The 1st Forum on Frontiers of Science and Engineering
Everything towards AI
Seattle, WA, USA, May 28 - 30, 2018
Natural Language Processing R&D in Alibaba
Natural Language Processing (NLP) and related technologies are critical for the success of Internet business like e-commerce. Alibaba’s NLP R&D aims at supporting the business demands of Alibaba’s eco-system, creating new opportunities for Alibaba’s partners and advancing the state-of-the-art of NLP technologies. This talk will introduce our efforts to build NLP technique platform and machine translation (MT) platform that power Alibaba’s eco-system. Furthermore, some recent research work will be presented on product title compression with user-log information, sentiment classification with questions & answers, machine reading comprehension in real-world custom service, and cascade ranking for large-scale e-commerce search. The R&D work attracts hundreds of millions of users and generates significant business value every day.
Luo Si is the Chief Scientist of Natural Language Processing with Alibaba DAMO institute Machine Intelligence Technologies. He leads a cross-country team in China, USA and Singapore with the focus on developing cutting edge technologies in natural language processing, machine translation, text mining and information retrieval. The work attracts hundreds of millions of users and generates millions of revenue each day. Luo has published more than 150 journal and conference papers with substantial citations. His research has obtained many industry awards from Yahoo!, Google and Alibaba as well as NSF career award. Prior to joining Alibaba in 2014, he was an Associate Professor with Purdue University. He obtained degrees in computer science from Tsinghua University and Carnegie Mellon University.
Selected Topics in Deep Learning for Medical Image Analysis
To identify potential collaboration opportunities between TAAC members, this talk gives a brief review of Wang group’s current research efforts at UBC in the areas of Deep Learning for Medical Image Analysis. During the last few years, deep learning, in particular convolutional networks, has rapidly become popular for medical image analysis, including classification, object detection, segmentation, registration, and other tasks. This overview talk contains three major parts: (1) Skin image analysis, with focus on developing automated detection, segmentation, pattern recognition and computer-aided diagnosis based on skin vasculatures. Vascular structures seen in dermoscopy are of great clinical importance, playing an important role in skin cancer diagnosis, lesion growth and treatment monitoring. (2) 2D/3D medical image registration, with focus on accurate 2D/3D registration of pre-operative 3-D data and intra-operative 2-D X-ray images (which is a key enabler for image-guided therapy). We exploit the modeling power of Convolutional Neural Networks to significantly improve registration accuracy and efficiency. We further propose a Pairwise Domain Adaptation (PDA) module to adapt the model trained on source domain (i.e., synthetic data) to target domain (i.e., clinical data) by learning domain invariant features with a few paired real and synthetic data. (3) MRI data analytics, with focus on 3D CNN based automatic diagnosis of Attention Deficit Hyperactivity Disorder using functional and structural MRI data.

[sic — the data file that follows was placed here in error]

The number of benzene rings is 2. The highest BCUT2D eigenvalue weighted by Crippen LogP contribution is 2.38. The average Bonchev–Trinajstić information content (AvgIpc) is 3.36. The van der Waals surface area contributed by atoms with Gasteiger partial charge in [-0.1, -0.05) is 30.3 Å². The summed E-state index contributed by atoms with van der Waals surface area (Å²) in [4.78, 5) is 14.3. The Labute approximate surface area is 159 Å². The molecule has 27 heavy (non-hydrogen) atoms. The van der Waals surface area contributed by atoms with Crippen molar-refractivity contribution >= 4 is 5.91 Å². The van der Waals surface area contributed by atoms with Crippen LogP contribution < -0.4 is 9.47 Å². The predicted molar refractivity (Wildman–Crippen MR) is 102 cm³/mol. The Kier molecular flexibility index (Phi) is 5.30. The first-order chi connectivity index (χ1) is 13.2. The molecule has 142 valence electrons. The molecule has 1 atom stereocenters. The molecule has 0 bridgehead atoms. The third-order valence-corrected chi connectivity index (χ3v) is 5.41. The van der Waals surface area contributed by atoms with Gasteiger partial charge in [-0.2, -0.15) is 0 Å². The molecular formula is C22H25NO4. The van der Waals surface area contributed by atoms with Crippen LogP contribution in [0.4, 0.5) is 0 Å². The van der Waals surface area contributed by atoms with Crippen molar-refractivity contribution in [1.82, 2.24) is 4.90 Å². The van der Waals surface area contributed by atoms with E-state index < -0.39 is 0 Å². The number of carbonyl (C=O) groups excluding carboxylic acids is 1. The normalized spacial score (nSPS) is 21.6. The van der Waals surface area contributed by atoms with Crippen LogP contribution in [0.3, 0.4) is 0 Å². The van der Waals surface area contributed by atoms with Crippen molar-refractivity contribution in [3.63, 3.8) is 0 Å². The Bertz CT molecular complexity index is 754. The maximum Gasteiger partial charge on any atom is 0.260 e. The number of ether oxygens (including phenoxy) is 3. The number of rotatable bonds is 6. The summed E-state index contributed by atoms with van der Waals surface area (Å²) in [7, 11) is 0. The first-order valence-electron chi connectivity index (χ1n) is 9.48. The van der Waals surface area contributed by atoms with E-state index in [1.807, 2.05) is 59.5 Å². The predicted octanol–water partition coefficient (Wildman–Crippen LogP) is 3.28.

Z. Jane Wang received the B.Sc. degree from Tsinghua University in 1996 and the M.Sc. and Ph.D. degrees from the University of Connecticut in 2000 and 2002, respectively, all in electrical engineering. She has been Research Associate at the University of Maryland, College Park. Since Aug. 2004 she has been with the ECE dept. at UBC, Canada, and she is currently Professor. She is an IEEE Fellow and a member of the College of New Scholars, Artists and Scientists of the Royal Society of Canada. Her research interests are in the broad areas of statistical signal processing and machine learning. She has published 110+ journal papers and 100+ peer-reviewed conference papers. She has been key Organizing Committee Member for numerous IEEE conferences and workshops (e.g., the Finance chair of ICASSP13, the co-Technical Chair for ChinaSIP2014, GlobalSIP2017 and ICIP2021, and the co-General Chair of MMSP2018). She has been Elected Member to several SPS TCs, including the Bio Imaging and Signal Processing TC, Multimedia SP TC, Machine Learning SP TC, and IFS TC. She was Associate Editor for the IEEE TSP, SPL, TMM, TIFS and TBME, and Area Editor of SPM. She is currently serving as Associate Editor for SPM and IEEE Transactions on Circuits and Systems-II: Express Briefs.